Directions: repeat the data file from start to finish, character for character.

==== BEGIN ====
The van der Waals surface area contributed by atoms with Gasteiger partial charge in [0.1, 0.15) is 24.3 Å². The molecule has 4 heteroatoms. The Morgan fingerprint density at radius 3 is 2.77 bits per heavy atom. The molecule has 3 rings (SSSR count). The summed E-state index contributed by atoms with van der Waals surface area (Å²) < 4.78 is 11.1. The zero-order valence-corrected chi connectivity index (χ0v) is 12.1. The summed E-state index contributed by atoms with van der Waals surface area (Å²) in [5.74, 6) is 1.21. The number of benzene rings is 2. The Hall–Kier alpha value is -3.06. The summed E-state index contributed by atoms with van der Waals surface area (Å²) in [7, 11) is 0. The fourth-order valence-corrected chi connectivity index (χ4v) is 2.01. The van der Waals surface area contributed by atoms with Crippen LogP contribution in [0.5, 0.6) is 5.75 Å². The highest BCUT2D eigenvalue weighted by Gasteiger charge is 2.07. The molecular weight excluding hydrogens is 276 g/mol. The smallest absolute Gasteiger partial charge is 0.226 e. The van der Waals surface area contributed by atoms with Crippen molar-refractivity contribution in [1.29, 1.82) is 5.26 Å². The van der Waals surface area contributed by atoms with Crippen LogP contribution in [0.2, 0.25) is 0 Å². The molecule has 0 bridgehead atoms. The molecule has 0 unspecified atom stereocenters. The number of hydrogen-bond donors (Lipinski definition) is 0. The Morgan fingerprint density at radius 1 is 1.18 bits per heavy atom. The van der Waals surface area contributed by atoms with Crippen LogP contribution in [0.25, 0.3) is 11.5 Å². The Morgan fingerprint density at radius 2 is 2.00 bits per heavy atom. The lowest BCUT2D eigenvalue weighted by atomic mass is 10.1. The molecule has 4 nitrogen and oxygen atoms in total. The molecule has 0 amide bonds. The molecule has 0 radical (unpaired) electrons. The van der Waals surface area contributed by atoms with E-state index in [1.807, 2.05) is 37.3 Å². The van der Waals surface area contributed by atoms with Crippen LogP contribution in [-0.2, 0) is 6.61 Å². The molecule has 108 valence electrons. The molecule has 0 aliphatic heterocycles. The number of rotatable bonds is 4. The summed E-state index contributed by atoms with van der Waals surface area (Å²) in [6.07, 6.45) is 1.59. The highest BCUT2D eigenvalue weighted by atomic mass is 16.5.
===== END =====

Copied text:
The van der Waals surface area contributed by atoms with Gasteiger partial charge in [0.1, 0.15) is 24.3 Å². The molecule has 4 heteroatoms. The Morgan fingerprint density at radius 3 is 2.77 bits per heavy atom. The molecule has 3 rings (SSSR count). The summed E-state index contributed by atoms with van der Waals surface area (Å²) < 4.78 is 11.1. The zero-order valence-corrected chi connectivity index (χ0v) is 12.1. The summed E-state index contributed by atoms with van der Waals surface area (Å²) in [5.74, 6) is 1.21. The number of benzene rings is 2. The Hall–Kier alpha value is -3.06. The summed E-state index contributed by atoms with van der Waals surface area (Å²) in [7, 11) is 0. The fourth-order valence-corrected chi connectivity index (χ4v) is 2.01. The van der Waals surface area contributed by atoms with Crippen LogP contribution in [0.5, 0.6) is 5.75 Å². The highest BCUT2D eigenvalue weighted by Gasteiger charge is 2.07. The molecular weight excluding hydrogens is 276 g/mol. The smallest absolute Gasteiger partial charge is 0.226 e. The van der Waals surface area contributed by atoms with Crippen molar-refractivity contribution in [1.29, 1.82) is 5.26 Å². The van der Waals surface area contributed by atoms with Crippen LogP contribution in [0.2, 0.25) is 0 Å². The molecule has 0 bridgehead atoms. The molecule has 0 unspecified atom stereocenters. The number of hydrogen-bond donors (Lipinski definition) is 0. The Morgan fingerprint density at radius 1 is 1.18 bits per heavy atom. The van der Waals surface area contributed by atoms with Crippen LogP contribution in [0.25, 0.3) is 11.5 Å². The Morgan fingerprint density at radius 2 is 2.00 bits per heavy atom. The lowest BCUT2D eigenvalue weighted by atomic mass is 10.1. The molecule has 4 nitrogen and oxygen atoms in total. The molecule has 0 amide bonds. The molecule has 0 radical (unpaired) electrons. The van der Waals surface area contributed by atoms with E-state index in [1.807, 2.05) is 37.3 Å². The van der Waals surface area contributed by atoms with Crippen LogP contribution in [-0.2, 0) is 6.61 Å². The molecule has 108 valence electrons. The molecule has 0 aliphatic heterocycles. The number of rotatable bonds is 4. The summed E-state index contributed by atoms with van der Waals surface area (Å²) in [6.07, 6.45) is 1.59. The highest BCUT2D eigenvalue weighted by atomic mass is 16.5.